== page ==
Interview with Maoist Student in Nepal: "Many have died in detention"

Revolution #025, December 4, 2005, posted at

The US supports the Gyanendra Monarchy in its brutal counter-insurgency against the People's War in Nepal and has provided the Royal Nepalese Army with money, training and weapons.

Krishna Khatri Chhetri, also known as Krishna K.C., is the former vice-president of the Maoist student organzation, the All Nepal National Independent Student Union (Revolutionary). He was arrested without a warrant in Kathmandu, on September 13, 2003 by army personnel in civilian clothes. In early 2004, the National Human Rights Commission (NHRC) reported that K.C. was being held in the Bairabnath army barracks and was in poor health. But the army repeatedly obstructed attempts to locate Krishna K.C. and denied he was in army detention. On October 19, 2005, Krishna K.C. was released on the orders of the Supreme Court, on the basis that his detention was illegal. But police re-arrested him as he left the court with lawyers, journalists and other human rights defenders present.

The following interview with Krishna KC interview was published by the Nepali-language weekly Prakash on September 26. The English translation was done by Nepali Times.


Maoist student leader Krishna KC has been detained for 25 months in the army barracks. Despite being released by the Supreme Court, police rearrested him and the District Appellate Court of Patan instructed that he be kept in police custody for 20 days. KC was interviewed in detention and had a speech impediment, which he said was caused by torture in detention.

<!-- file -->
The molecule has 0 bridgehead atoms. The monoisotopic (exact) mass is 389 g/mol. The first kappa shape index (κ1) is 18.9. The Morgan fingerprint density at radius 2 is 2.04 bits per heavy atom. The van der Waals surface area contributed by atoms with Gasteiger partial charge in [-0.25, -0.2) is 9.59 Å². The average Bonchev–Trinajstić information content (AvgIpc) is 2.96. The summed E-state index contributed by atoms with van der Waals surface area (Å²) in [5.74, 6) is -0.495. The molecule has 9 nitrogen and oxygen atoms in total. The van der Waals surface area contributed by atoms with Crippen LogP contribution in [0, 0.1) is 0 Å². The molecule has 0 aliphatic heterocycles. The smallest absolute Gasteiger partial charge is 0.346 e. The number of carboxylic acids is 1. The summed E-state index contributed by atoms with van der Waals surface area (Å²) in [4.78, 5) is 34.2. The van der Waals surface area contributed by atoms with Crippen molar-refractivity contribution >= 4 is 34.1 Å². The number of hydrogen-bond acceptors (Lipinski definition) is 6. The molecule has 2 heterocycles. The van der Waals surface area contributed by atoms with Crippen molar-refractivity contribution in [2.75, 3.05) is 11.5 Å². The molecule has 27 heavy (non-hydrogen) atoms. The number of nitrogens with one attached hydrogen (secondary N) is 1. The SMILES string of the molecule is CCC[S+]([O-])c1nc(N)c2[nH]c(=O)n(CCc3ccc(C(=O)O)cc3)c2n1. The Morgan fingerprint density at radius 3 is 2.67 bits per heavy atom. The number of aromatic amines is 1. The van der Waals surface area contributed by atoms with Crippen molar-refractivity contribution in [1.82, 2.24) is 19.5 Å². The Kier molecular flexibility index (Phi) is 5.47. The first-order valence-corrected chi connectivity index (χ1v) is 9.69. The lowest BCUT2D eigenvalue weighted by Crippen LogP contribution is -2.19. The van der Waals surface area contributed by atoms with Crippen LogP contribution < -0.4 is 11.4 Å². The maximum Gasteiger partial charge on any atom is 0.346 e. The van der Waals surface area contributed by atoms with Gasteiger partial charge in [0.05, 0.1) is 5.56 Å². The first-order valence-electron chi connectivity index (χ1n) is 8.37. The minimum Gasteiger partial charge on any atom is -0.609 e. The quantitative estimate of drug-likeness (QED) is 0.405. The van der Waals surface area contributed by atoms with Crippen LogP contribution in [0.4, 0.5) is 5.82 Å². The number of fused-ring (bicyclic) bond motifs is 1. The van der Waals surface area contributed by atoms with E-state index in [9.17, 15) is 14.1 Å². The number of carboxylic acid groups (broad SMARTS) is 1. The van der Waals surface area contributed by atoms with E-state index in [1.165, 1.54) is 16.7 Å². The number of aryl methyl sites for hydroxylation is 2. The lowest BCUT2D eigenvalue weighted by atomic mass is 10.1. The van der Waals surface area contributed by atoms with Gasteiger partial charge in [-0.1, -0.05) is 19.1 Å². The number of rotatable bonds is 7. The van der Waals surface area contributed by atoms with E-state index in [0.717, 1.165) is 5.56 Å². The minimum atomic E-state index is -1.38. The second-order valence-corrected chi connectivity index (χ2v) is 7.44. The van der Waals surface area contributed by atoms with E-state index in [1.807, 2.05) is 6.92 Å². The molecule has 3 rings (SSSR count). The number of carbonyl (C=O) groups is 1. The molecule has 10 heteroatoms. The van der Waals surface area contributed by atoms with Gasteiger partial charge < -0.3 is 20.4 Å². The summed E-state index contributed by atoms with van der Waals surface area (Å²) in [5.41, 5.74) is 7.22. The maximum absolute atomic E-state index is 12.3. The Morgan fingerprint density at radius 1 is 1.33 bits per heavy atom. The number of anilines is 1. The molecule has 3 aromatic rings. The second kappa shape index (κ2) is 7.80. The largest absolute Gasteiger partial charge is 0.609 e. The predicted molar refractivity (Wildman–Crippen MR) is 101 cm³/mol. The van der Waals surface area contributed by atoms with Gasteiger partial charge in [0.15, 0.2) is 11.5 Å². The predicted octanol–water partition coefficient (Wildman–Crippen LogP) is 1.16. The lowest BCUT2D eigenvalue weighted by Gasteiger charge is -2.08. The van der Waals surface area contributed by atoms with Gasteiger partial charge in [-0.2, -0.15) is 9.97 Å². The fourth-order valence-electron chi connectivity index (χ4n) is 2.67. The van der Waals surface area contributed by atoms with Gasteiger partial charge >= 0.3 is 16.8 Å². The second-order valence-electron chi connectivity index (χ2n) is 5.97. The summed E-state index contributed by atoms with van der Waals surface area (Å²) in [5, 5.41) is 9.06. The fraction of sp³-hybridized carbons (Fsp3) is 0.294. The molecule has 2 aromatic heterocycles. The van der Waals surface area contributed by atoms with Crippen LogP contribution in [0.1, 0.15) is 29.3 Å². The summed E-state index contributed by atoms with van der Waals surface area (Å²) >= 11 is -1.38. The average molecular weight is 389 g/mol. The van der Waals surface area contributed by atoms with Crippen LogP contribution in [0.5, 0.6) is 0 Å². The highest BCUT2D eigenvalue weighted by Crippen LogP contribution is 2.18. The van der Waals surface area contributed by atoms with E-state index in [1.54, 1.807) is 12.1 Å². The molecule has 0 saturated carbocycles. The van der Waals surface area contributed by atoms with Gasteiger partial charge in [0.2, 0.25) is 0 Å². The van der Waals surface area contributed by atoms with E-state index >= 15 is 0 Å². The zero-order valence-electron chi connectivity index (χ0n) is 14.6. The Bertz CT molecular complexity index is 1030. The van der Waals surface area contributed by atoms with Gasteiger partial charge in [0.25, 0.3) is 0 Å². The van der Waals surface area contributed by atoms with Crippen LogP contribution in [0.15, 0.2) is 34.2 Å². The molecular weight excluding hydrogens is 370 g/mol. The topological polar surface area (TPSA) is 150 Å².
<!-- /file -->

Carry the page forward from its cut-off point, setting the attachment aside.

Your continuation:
What did they do after they arrested you?

I was blindfolded and kept in a dark room. Then they started asking about the whereabouts of Baburam and Prachanda [top leaders of the Communist Party of Nepal (Maoist)]. They interrogated me for two hours and tortured me brutally. When I fainted they beat me mercilessly. There were blood clots all over my body. There were hundreds of detainees. In Bhairabnath, I met 225 prisoners on my way to the toilet. I could hear screams of tortured prisoners in every barrack.

How were you tortured?

Its not possible to talk about all the mental and physical torture. Many have died as a result. I was electrocuted and hit on the face until I bled. The worst torture was being blindfolded for two years. For twenty-two months they tied my hands behind my back and kept me blindfolded. I was kept at Bhairabnath, Yudha Bhairab and Ranger Battalion. These are the main barracks where people are tortured and killed.

What role did human rights activists play when you were in the barracks?

Officials from the NHRC, UN High Commission and ICRC visited me. Whenever news about a detainee is published in the press, that person is moved to another detention place where he is tortured severely. When I was taken from Bhairabnath to Yudha Bhairab I was taken to the jungle, put in a sack and beaten. A prisoner named Khadka Buda died asking for water. He was not a Maoist. Padam Nakarmi died the same way. I spent days eating rice grains from the floor.

Did they torture you after news about you became public?

They kicked me while reading the news from Amnesty International and Kantipur. When the papers wrote about Matrika Yadab and Suresh Ale Magar they were also tortured. Matrika Yadab is still very ill. Both are in the Ranger Battalion in Chhauni.

How would you describe the attitude of the security forces?

They have said openly they will not spare anyone. A general by the name of Biplab Gurung told me that I was lucky. When I was arrested I was the Kathmandu Valley bureau chief. When I was taken in, there were hundreds of detainees in the hall but very few were real Maoists. They end up torturing and killing hundreds of innocent civilians.

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